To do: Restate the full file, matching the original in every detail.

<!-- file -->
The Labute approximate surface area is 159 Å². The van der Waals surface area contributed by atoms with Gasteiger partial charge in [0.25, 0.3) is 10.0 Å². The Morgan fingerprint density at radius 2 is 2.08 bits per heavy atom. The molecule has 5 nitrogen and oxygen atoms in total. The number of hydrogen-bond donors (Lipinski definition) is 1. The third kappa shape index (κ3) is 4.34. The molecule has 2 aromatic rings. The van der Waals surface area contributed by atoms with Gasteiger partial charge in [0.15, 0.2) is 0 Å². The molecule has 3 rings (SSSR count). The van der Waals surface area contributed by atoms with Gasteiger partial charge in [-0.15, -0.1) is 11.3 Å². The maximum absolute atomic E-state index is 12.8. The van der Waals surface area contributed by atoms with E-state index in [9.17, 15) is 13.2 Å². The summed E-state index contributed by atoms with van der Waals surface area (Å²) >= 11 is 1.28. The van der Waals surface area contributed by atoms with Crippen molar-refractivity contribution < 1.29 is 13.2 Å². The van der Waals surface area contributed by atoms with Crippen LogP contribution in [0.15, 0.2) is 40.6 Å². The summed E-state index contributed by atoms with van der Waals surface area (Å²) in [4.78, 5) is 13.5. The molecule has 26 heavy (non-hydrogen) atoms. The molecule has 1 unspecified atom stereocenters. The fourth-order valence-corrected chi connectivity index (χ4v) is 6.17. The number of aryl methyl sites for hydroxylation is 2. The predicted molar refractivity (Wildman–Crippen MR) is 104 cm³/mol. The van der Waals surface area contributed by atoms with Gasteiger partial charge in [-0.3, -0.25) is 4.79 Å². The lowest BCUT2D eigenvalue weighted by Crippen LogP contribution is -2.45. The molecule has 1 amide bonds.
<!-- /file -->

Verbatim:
The Labute approximate surface area is 159 Å². The van der Waals surface area contributed by atoms with Gasteiger partial charge in [0.25, 0.3) is 10.0 Å². The Morgan fingerprint density at radius 2 is 2.08 bits per heavy atom. The molecule has 5 nitrogen and oxygen atoms in total. The number of hydrogen-bond donors (Lipinski definition) is 1. The third kappa shape index (κ3) is 4.34. The molecule has 2 aromatic rings. The van der Waals surface area contributed by atoms with Gasteiger partial charge in [0.15, 0.2) is 0 Å². The molecule has 3 rings (SSSR count). The van der Waals surface area contributed by atoms with Gasteiger partial charge in [-0.15, -0.1) is 11.3 Å². The maximum absolute atomic E-state index is 12.8. The van der Waals surface area contributed by atoms with E-state index in [9.17, 15) is 13.2 Å². The summed E-state index contributed by atoms with van der Waals surface area (Å²) >= 11 is 1.28. The van der Waals surface area contributed by atoms with Crippen molar-refractivity contribution < 1.29 is 13.2 Å². The van der Waals surface area contributed by atoms with Crippen LogP contribution in [0.15, 0.2) is 40.6 Å². The summed E-state index contributed by atoms with van der Waals surface area (Å²) in [4.78, 5) is 13.5. The molecule has 26 heavy (non-hydrogen) atoms. The molecule has 1 unspecified atom stereocenters. The fourth-order valence-corrected chi connectivity index (χ4v) is 6.17. The number of aryl methyl sites for hydroxylation is 2. The predicted molar refractivity (Wildman–Crippen MR) is 104 cm³/mol. The van der Waals surface area contributed by atoms with Gasteiger partial charge in [-0.3, -0.25) is 4.79 Å². The lowest BCUT2D eigenvalue weighted by Crippen LogP contribution is -2.45. The molecule has 1 amide bonds.